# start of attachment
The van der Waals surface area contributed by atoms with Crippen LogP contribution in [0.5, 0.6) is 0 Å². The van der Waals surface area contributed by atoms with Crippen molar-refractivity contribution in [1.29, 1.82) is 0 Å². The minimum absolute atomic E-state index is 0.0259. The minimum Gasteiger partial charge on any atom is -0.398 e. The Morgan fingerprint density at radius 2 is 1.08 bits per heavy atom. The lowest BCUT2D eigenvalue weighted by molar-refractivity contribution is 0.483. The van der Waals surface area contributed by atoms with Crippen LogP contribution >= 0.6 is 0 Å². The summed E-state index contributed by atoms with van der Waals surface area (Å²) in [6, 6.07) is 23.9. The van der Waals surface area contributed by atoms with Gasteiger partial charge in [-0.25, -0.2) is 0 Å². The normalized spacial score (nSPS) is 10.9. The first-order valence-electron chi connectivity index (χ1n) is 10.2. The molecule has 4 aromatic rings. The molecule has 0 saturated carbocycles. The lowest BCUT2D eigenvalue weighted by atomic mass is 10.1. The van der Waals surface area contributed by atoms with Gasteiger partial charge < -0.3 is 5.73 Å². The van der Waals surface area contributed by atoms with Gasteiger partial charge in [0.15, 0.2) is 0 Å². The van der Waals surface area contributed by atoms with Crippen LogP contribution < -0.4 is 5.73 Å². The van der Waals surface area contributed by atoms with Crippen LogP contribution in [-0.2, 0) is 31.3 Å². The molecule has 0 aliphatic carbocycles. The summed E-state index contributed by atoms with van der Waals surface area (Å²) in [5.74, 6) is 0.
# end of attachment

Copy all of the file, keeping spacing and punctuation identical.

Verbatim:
The van der Waals surface area contributed by atoms with Crippen LogP contribution in [0.5, 0.6) is 0 Å². The van der Waals surface area contributed by atoms with Crippen molar-refractivity contribution in [1.29, 1.82) is 0 Å². The minimum absolute atomic E-state index is 0.0259. The minimum Gasteiger partial charge on any atom is -0.398 e. The Morgan fingerprint density at radius 2 is 1.08 bits per heavy atom. The lowest BCUT2D eigenvalue weighted by molar-refractivity contribution is 0.483. The van der Waals surface area contributed by atoms with Crippen LogP contribution >= 0.6 is 0 Å². The summed E-state index contributed by atoms with van der Waals surface area (Å²) in [6, 6.07) is 23.9. The van der Waals surface area contributed by atoms with Gasteiger partial charge in [-0.25, -0.2) is 0 Å². The normalized spacial score (nSPS) is 10.9. The first-order valence-electron chi connectivity index (χ1n) is 10.2. The molecule has 4 aromatic rings. The molecule has 0 saturated carbocycles. The lowest BCUT2D eigenvalue weighted by atomic mass is 10.1. The van der Waals surface area contributed by atoms with Gasteiger partial charge < -0.3 is 5.73 Å². The van der Waals surface area contributed by atoms with Gasteiger partial charge in [0.15, 0.2) is 0 Å². The van der Waals surface area contributed by atoms with Crippen LogP contribution < -0.4 is 5.73 Å². The van der Waals surface area contributed by atoms with Crippen LogP contribution in [-0.2, 0) is 31.3 Å². The molecule has 0 aliphatic carbocycles. The summed E-state index contributed by atoms with van der Waals surface area (Å²) in [5.74, 6) is 0.